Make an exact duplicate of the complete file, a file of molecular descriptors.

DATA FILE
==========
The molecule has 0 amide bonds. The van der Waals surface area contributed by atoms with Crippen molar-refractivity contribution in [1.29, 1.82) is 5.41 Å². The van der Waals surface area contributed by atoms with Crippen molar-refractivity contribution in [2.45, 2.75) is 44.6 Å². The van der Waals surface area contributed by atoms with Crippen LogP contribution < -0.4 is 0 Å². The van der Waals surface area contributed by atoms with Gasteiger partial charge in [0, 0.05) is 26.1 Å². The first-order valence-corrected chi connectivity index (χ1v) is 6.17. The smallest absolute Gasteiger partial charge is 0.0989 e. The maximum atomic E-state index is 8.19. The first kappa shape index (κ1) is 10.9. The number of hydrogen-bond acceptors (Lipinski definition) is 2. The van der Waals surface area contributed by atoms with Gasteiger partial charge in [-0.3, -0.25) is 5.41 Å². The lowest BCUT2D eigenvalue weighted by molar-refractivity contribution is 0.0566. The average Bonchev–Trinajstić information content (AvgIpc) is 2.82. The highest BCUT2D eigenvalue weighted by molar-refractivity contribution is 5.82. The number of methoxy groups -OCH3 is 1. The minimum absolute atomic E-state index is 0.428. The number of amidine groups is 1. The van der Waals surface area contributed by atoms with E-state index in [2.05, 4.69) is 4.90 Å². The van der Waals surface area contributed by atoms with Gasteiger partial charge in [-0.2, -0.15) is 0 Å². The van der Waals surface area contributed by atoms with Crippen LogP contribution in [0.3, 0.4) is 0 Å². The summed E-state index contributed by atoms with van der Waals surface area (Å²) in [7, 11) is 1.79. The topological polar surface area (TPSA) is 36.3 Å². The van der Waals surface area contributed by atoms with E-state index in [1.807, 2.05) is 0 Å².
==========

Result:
The molecule has 0 amide bonds. The van der Waals surface area contributed by atoms with Crippen molar-refractivity contribution in [1.29, 1.82) is 5.41 Å². The van der Waals surface area contributed by atoms with Crippen molar-refractivity contribution in [2.45, 2.75) is 44.6 Å². The van der Waals surface area contributed by atoms with Crippen LogP contribution < -0.4 is 0 Å². The van der Waals surface area contributed by atoms with Gasteiger partial charge in [0, 0.05) is 26.1 Å². The first-order valence-corrected chi connectivity index (χ1v) is 6.17. The smallest absolute Gasteiger partial charge is 0.0989 e. The maximum atomic E-state index is 8.19. The first kappa shape index (κ1) is 10.9. The number of hydrogen-bond acceptors (Lipinski definition) is 2. The van der Waals surface area contributed by atoms with Gasteiger partial charge in [-0.3, -0.25) is 5.41 Å². The lowest BCUT2D eigenvalue weighted by molar-refractivity contribution is 0.0566. The average Bonchev–Trinajstić information content (AvgIpc) is 2.82. The highest BCUT2D eigenvalue weighted by molar-refractivity contribution is 5.82. The number of methoxy groups -OCH3 is 1. The minimum absolute atomic E-state index is 0.428. The number of amidine groups is 1. The van der Waals surface area contributed by atoms with E-state index in [2.05, 4.69) is 4.90 Å². The van der Waals surface area contributed by atoms with Gasteiger partial charge in [-0.2, -0.15) is 0 Å². The van der Waals surface area contributed by atoms with Crippen LogP contribution in [0.3, 0.4) is 0 Å². The summed E-state index contributed by atoms with van der Waals surface area (Å²) in [7, 11) is 1.79. The topological polar surface area (TPSA) is 36.3 Å². The van der Waals surface area contributed by atoms with E-state index in [1.807, 2.05) is 0 Å².